In reality, the typical guidance provided to employees is sometimes not enough, because a well-crafted phishing message can fool almost anyone. But employees may not realize that, even if they are following the guidelines they’ve been given for recognizing dangerous emails, they can still become a victim. So, if your IT Security Team were to start sending phishing emails that look legitimate, with very few clues that they are not real, then employees who receive them will get frustrated when they find out they’ve been tricked. After all, either they weren’t warned ahead of time, or the guidelines were probably too hard for most people to remember.

The first reaction of employees who are told they’ve clicked on a dangerous link in an email might be to complain to management that they are being tricked by the IT Security Team. They may also complain to Human Resources that they are being unfairly targeted with messages that waste their time and make them look bad. In this case, the IT Security Team will have to go on the defensive and redefine the phishing assessment program, to ensure that staff are informed of the test.

The solution is in planning the Employee Phishing Assessment program properly up-front

Before your IT Security Team sends its first phishing assessment message, it should have a well thought out plan that includes consideration for how employees will be informed of the program, and how their performance will be measured and reported. Treating employees with respect goes a long way in gaining their support for the program.

Informing employees about a phishing assessment program should start with a briefing on why phishing messages are so dangerous, the damage they can cause, and the dirty tricks that attackers play to get you to take actions that could cause damage to corporate computers and networks. Once your team realizes that phishing messages are one of the most dangerous threats to information security that they face on a daily basis, they can start to understand the need to ensure that they know how to recognize them.

Your IT Security Team can explain that phishing assessment messages that employees receive will be potentially tricky, but fair. Each message will include recognizable elements from the guidelines they’ve been given, so employees have an expectation of being able to pass the test with the information they’ve been given. Then, as the team as a whole improves in recognizing common phishing tactics, the guidelines can be refined, and employees informed that the tests will be getting more difficult; all in order to make sure they are prepared to handle the latest types of attacks.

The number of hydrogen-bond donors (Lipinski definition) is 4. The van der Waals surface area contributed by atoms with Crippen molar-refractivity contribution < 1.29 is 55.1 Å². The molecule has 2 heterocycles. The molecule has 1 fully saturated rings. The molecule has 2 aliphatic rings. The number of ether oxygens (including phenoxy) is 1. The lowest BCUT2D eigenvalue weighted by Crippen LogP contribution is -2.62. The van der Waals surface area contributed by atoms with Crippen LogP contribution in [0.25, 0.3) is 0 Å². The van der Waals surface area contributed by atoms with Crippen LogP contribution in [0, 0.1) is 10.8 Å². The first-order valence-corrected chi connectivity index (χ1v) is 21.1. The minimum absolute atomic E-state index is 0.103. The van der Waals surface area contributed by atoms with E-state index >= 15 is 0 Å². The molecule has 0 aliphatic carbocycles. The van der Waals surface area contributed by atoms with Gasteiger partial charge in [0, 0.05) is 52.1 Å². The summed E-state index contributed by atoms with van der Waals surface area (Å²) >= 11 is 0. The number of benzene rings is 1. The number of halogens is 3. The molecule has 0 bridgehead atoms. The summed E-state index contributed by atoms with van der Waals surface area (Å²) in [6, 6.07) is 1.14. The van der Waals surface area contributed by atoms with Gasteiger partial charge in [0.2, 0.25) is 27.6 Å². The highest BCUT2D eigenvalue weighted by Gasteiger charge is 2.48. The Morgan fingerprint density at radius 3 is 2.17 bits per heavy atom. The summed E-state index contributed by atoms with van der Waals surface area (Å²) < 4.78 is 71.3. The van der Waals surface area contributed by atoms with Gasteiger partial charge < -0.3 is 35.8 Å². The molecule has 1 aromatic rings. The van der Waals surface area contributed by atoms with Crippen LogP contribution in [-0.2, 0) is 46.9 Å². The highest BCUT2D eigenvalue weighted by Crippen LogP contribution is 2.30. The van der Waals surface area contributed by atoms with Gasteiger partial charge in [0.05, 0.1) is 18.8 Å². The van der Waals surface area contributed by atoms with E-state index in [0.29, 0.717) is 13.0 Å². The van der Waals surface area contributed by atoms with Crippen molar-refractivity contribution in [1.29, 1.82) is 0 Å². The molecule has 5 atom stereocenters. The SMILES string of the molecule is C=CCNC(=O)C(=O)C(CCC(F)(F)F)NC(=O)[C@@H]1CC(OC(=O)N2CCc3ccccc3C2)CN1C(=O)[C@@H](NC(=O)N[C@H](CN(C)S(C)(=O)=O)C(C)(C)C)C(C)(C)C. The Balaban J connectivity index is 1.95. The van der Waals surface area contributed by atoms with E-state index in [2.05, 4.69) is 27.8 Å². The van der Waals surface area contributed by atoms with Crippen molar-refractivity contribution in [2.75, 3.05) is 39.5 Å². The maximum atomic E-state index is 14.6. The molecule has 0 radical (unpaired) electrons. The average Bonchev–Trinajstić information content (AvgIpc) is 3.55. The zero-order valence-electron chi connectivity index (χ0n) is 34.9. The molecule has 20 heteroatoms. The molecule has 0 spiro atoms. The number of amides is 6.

This means it will take some time to develop a mature employee phishing assessment program. But that program will be based on mutual respect and collaboration. Eventually, employees may begin to suggest improvements to the program, rather than complaining about being unfairly harassed by the IT Security Team.

This example is just one potential pitfall, and represents just one element of the planning that should be put into an employee phishing assessment program. Please contact us if you have any questions, or need help in setting up an employee phishing assessment program in your organization. We can provide a free assessment for up to 100 employees, and can also manage the entire process of planning, implementation and reporting on your employee phishing assessments on an annual basis for a very affordable price. We can help your IT Security Team avoid the pitfalls inherent in launching an ad-hoc employee phishing assessment initiative.